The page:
Translated by Andrew P. Peabody Annotation of text copyright ©2008 David Trumbull, Agathon Associates. All Rights Reserved.
The year is 44 B.C. and the Republic that Cicero (106-43 B.C.) loved, served, and saved during the Catiline conspiracy of 20 years earlier, is demolished, wrecked by ambitious men who placed self above the commonwealth. The senate and the lawcourts being silenced, Cicero, out of this forced retirement, culls what good he can–leisure to write and pass on his reflections on the moral duties of a man. The essay is addressed to his son Marcus, then in Athens as a student of Cratippus of Pergamum, a Peripatetic philosopher and, as Cicero states in Book I Chapter 1, a leading philospher of his time.
In the introductory chapter Cicero explains that in this work–as in others that have proven serviceable to Roman readers both those having and those lacking knowledge of Greek literature–he intends to convey to the Latin reader some of the insights of Greek philosophy, for as he says, that "while in the science of philosophy I may have many superiors...I claim for myself what belongs properly to the orator, aptness, perspicuity, and elegance of diction."
In Chapter 2 he dismisses those schools that pervert philosophy by saying that convenience, not duty and virtue, define the highest good. Cicero is in agreement, rather, with the Stoics, Academics, and Peripatetics in asserting that "it is in the obvervance of duty that lies all the honor of life, in its neglect all the shame." In this treatise Cicero says he will follow the arguments of the Stoics for this essay.
Cicero proposes, in Chapter 3, to follow second century B.C. stoic philosopher Panaetius and determine what we ought to do through the consideration of three questions–
Animals, Cicero reminds us in Chapter 4, are endowed with instinct for self-preservation and for seeking food, shelter, and reproduction. Man alone, because he is possessed of reason, sees the causes and connects and associates the future with the present. Natural reason, Cicero argues, prompts man to–
From these fruits of reason Cicero says are derived greatness of mind and contempt for the vicissitudes of human fortune. "Man," says Cicero, "alone has a sense of order, and decency, and moderation." Because man "feels the beauty, elegance, symmetry, of the things that he sees [he] transferring these qualities from the eyes to the mind, considers that much more, even, are beauty, consistency, and order to be preserved in purposes and acts, and takes heed that he do nothing indecorous or effeminate, and still more, that in all his thoughts and deeds he neither do nor think anything lascivious." Thus, according to Cicero, the concept of duty arises from the nature of man as a rational creature apart from the animals.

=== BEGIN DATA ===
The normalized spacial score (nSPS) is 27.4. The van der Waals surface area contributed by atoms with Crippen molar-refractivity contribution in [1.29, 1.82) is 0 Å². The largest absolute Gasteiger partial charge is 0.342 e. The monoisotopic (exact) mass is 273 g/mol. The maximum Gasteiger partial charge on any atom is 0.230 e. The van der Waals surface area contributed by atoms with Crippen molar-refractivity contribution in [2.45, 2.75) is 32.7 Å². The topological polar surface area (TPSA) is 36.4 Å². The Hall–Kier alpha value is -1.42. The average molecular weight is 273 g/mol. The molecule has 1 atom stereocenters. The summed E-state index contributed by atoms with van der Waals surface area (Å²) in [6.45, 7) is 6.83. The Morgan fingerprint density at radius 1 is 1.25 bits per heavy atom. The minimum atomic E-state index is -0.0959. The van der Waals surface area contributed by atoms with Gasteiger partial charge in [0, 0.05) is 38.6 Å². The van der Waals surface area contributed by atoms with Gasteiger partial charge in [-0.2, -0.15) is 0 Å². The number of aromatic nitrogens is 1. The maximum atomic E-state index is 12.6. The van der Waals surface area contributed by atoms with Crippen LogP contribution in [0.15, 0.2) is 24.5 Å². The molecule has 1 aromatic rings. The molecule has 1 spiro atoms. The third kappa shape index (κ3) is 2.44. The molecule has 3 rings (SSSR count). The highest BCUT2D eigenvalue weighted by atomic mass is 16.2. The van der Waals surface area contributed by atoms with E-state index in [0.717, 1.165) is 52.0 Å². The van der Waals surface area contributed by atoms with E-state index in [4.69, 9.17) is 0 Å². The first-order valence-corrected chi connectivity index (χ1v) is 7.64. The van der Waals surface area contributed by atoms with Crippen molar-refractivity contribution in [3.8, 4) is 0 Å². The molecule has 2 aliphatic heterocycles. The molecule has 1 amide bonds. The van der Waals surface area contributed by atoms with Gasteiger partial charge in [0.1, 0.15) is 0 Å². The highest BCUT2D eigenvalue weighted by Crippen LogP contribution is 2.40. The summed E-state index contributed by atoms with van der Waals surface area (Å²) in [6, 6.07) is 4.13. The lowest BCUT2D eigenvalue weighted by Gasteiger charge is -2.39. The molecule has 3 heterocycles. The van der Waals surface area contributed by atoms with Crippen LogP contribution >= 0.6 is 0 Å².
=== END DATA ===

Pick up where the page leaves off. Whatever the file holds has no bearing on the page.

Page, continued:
In Chapter 5 comprehends all that is right under four heads–
We can here recognize the familiar four cardinal virtues. In this instance Cicero's order is–
Wisdom and prudence are discussed in Chapter 6. Of the cardinal virtues, wisdom, says Cicero, is the closest to human nature for every man wishes to be wise rather than ignorant. Cicero warns of two faults to be shunned with regard to wisdom: first, assuming one knows what one in fact does not, and second, wasting one's time on trival and useless knowledge.
The discussion of justice begins with Chapter 7 and continues through Chapter 19. In Chapter 7 he speaks in general about justice and its opposite, injustice. "The first demand of justice," says Cicero, "is, that no one do harm to another, unless provoked by injury." The second precept of justice is the Inviolability of private property. Likewise, injustice has two parts–the unjustified infliction of injury and the failure to repel injury when one has the means. Covetousness, Cicero states, is the most common fault that leads men to injure one another and while in Chapter 8 he holds that seeking wealth for the good that can be done with it is honorable, he insists that "wrong-doing for the sake of gain is never to be tolerated." He concludes this chapter with the observation that injuries inflicted on a sudden impulse are less culpable that those that are premeditated.
In Chapter 9 Cicero revisits the two kinds of injustice–inflicting injury and failing to repel injury– and remarks that we err as much in what we have left undone as in what we have done. Sometime, as in the case n Chapter 10 where one has promised someone something but sees that under the current circumstances it were to his detriment, then even the fullfilling of a promise is itself contrary to justice, and one's duty to is look to the wellfare of a friend and deny him the promised thing if that thing is contrary to his well-being. The duty to do good and to, as far as it is in one's power, to repel evil does not change, but its application may be modified by circumstance. Therefore, one may break a promise–thus acting in an unjust manner– if the keeping of the promise would occassion an even greater injustice, whether on the part of the recipient or the giver. In this chapter Cicero also condemns as unjust all sharp dealing based in legalistic technicalities that attempt to avoid the obvious meanings of words.